Not to bad of a run an u said ur using the stock iron duke wow not to bad


Yeah, it really galls some of the other drivers to find out that their expensive new 300 HP machine just got beat around the track by a 29 year old 90 HP 4-banger Fiero.

 
quote
Originally posted by pontiacfierokid1985:

what do u mean a rear sway bar how do i do that since the 84-87 wasnt offered with one


Lots of info on that in this forum, but you can check the thread from my local Fiero club's forum Here. (Make sure to read both pages.)

The poly bushings you installed definitely won't hurt handling. If your rubber bushings were worn and loose, then you'll certainly notice an improvement. I still have rubber control arm bushings, but they're in good shape.

[This message has been edited by Patrick (edited 06-23-2013).]

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pontiacfierokid1985
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Report this Post06-24-2013 10:50 AM Click Here to See the Profile for pontiacfierokid1985Click Here to visit pontiacfierokid1985's HomePageClick Here to Email pontiacfierokid1985Send a Private Message to pontiacfierokid1985Edit/Delete MessageReply w/QuoteDirect Link to This Post
That is a great write up on the rear sway bar install ill def do that hopefully ill be able to go to the bome yard on thursday an pick one up
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Blacktree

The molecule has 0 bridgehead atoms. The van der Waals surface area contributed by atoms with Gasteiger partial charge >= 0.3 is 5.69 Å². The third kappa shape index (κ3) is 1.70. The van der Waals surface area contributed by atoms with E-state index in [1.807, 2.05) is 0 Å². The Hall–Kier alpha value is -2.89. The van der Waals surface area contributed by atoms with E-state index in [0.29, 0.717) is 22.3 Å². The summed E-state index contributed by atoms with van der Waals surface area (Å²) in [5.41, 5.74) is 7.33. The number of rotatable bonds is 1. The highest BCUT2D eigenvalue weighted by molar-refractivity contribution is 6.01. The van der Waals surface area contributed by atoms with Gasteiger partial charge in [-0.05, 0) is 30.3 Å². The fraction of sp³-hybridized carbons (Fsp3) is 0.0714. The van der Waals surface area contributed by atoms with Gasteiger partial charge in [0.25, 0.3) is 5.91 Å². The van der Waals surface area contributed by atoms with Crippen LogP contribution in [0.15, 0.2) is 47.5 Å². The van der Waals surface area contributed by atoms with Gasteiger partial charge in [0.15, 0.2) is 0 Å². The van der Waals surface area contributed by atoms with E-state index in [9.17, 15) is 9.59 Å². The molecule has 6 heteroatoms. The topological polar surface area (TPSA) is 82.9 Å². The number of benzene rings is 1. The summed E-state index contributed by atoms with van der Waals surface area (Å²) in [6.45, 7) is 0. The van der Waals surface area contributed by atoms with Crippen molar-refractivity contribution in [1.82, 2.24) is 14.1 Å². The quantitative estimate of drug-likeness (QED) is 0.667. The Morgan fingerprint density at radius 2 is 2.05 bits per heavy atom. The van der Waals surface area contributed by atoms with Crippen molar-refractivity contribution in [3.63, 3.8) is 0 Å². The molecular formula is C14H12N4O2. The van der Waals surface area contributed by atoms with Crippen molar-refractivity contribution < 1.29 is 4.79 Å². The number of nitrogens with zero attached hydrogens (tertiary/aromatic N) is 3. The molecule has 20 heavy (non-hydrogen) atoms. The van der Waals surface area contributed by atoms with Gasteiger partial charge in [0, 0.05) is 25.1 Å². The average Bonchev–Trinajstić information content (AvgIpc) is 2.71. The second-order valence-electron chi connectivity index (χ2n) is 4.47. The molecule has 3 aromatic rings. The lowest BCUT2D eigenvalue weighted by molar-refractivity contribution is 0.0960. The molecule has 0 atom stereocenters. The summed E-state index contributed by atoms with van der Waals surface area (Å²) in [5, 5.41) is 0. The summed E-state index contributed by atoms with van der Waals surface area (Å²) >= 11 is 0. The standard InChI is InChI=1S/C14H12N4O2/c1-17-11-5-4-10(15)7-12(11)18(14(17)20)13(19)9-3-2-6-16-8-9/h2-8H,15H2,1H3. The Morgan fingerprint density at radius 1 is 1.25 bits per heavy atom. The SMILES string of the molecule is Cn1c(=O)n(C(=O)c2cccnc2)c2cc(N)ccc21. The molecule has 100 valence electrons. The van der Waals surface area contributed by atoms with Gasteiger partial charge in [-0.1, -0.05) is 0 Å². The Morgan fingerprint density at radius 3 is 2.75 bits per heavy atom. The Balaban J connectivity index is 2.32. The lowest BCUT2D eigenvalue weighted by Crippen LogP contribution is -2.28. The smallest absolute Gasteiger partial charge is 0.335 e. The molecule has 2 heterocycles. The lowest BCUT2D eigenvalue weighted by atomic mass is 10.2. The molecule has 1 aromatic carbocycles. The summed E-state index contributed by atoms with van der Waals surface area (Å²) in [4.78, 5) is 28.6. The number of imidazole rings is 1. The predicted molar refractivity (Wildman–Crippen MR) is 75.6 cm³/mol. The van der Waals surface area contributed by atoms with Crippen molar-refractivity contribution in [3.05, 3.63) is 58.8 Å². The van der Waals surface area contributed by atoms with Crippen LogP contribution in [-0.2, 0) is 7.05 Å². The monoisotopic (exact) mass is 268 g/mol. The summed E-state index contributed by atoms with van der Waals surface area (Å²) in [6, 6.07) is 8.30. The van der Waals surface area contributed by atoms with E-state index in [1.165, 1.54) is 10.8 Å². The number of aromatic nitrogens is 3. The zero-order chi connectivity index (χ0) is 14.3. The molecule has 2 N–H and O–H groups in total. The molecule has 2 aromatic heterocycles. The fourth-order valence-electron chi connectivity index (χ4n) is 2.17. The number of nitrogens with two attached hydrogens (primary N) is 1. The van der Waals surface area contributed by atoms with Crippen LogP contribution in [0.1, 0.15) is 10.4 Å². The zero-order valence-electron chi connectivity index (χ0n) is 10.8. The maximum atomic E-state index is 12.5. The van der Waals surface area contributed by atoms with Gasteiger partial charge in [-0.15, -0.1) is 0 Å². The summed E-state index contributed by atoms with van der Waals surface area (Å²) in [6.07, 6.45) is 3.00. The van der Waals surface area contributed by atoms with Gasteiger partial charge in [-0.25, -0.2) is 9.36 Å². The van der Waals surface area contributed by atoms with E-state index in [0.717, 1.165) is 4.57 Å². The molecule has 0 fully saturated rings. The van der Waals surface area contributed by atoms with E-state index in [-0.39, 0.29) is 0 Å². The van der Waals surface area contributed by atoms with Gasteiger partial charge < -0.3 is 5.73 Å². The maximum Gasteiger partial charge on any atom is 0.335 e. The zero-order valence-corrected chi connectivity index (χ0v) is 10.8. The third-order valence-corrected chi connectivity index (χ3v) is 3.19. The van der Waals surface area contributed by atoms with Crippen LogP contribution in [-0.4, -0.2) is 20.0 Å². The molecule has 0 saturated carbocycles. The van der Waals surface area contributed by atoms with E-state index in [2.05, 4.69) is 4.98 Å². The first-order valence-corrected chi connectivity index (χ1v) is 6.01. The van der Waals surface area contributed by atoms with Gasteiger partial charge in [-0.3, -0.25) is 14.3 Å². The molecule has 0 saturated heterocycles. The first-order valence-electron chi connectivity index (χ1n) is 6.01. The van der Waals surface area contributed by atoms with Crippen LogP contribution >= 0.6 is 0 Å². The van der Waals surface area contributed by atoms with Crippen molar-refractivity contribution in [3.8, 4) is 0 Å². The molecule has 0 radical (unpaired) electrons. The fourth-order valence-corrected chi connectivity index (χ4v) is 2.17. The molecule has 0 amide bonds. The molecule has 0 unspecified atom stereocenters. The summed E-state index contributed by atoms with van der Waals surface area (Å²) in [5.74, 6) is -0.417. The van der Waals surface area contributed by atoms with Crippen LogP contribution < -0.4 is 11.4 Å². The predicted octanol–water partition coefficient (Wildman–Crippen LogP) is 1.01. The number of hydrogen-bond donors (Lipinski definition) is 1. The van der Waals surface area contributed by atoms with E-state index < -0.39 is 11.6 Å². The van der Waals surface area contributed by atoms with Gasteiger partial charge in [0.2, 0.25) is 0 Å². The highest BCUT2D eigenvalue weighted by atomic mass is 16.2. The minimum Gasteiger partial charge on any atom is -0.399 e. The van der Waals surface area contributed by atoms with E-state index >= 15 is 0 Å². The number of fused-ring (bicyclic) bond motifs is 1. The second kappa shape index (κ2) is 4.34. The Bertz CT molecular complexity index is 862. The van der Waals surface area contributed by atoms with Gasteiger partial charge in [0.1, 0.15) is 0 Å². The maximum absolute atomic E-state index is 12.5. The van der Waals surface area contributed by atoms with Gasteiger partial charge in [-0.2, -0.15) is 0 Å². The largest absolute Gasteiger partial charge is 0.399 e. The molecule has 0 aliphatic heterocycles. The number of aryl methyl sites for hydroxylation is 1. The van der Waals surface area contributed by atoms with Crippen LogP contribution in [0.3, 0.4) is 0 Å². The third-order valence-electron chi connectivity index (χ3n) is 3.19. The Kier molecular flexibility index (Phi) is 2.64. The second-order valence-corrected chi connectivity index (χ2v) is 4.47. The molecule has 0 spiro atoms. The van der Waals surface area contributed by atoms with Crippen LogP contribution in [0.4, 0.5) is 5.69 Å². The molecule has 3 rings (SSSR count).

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Report this Post06-24-2013 12:19 PM Click Here to See the Profile for BlacktreeClick Here to visit Blacktree's HomePageClick Here to Email BlacktreeSend a Private Message to BlacktreeEdit/Delete MessageReply w/QuoteDirect Link to This Post
I would suggest tires and a rear sway bar to start. You also need to go thru the suspension and make sure everything is in good working order. I wouldn't worry about brake upgrades yet.
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Report this Post06-24-2013 01:01 PM Click Here to See the Profile for Lambo nutSend a Private Message to Lambo nutEdit/Delete MessageReply w/QuoteDirect Link to This Post
 
quote
Originally posted by Patrick:






I watched the video and looked like it could make a person dizzy!
How do you know where to go on a course like that? Does everyone get to walk it first? It is a standard set up used at most of these event?
You can probably tell I don't have a clue on these races.

Kevin
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pontiacfierokid1985
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Report this Post06-24-2013 01:17 PM Click Here to See the Profile for pontiacfierokid1985Click Here to visit pontiacfierokid1985's HomePageClick Here to Email pontiacfierokid1985Send a Private Message to pontiacfierokid1985Edit/Delete MessageReply w/QuoteDirect Link to This Post
Yea that course is kinda funky i dont know why they would have people standing on the track telling u which way to go that is a big unsafe hazard what would happen if a car spun out an hit the person that track would get shut down an for the brake upgrade im doing it anyway just cause its better braking while driving through town or on the highway ive had the fiero stock brakes lock up on me a couple of times an almost hit someone or something because of it locking up
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Report this Post06-24-2013 01:31 PM Click Here to See the Profile for mattman134Click Here to Email mattman134Send a Private Message to mattman134Edit/Delete MessageReply w/QuoteDirect Link to This Post